Twenty years after it was banned in construction, asbestos remains a major public health problem. Estimates suggest that in Catalonia alone, asbestos accounts for more than four million tonnes of fibre cement and between 6,000 and 30,000 tonnes of other compounds used in the material, which according to the WHO causes 107,000 deaths worldwide every year due to lung cancer, pleural cancer and asbestosis (pulmonary fibrosis). A research team at the Universitat Oberta de Catalunya (UOC) and the company DetectA has launched a project to address one of the key issues in the fight against asbestos: identifying rooftops made of the material. It aims to develop a technological solution based on artificial intelligence and computer vision to automatically detect which rooftops have asbestos, using aerial images in the public domain.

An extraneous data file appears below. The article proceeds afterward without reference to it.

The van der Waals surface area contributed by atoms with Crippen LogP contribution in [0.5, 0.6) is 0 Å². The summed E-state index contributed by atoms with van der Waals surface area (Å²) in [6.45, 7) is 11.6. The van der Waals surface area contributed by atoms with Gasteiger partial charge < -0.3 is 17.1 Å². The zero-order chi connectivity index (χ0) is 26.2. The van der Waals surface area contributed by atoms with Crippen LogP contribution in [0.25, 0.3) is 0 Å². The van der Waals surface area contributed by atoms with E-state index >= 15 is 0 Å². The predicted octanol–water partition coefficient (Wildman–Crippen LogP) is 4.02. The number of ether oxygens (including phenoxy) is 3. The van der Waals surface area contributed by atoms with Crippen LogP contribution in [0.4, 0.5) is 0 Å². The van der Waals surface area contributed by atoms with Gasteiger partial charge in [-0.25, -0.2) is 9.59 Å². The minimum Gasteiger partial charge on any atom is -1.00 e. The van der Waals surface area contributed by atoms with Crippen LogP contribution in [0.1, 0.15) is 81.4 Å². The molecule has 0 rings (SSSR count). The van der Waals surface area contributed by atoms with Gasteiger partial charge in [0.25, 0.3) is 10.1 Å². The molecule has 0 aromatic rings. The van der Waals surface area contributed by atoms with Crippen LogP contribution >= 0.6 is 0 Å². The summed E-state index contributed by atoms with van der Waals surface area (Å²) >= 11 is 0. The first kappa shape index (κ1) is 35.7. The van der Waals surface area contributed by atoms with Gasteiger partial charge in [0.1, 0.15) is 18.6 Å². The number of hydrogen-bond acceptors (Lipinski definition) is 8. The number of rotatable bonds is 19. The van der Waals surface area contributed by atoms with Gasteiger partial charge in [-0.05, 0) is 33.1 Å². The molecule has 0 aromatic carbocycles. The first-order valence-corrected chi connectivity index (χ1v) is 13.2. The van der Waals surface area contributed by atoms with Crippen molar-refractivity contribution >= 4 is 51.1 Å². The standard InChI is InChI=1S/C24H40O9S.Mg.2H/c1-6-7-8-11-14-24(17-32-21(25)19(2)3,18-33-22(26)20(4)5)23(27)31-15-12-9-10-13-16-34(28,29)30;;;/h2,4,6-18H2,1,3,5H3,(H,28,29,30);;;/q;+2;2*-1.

“There is currently no protocol to identify asbestos in the territory, or any systematic way to carry out the process. The only way is visual identification, which taking into account the large number of affected buildings that still exist, involves a very large financial and personal expense,” explained Javier Borge Holthoefer, the lead researcher in the Complex Systems group (CoSIN3), of the Internet Interdisciplinary Institute (IN3), who together with gata Lapedriza, the lead researcher in the Artificial Intelligence for Human Well-being (AIWELL) research group, affiliated to the eHealth Center and the Faculty of Computer Science, Multimedia and Telecommunications, is coordinating this transdisciplinary project for the UOC.
Determining the extent of the problem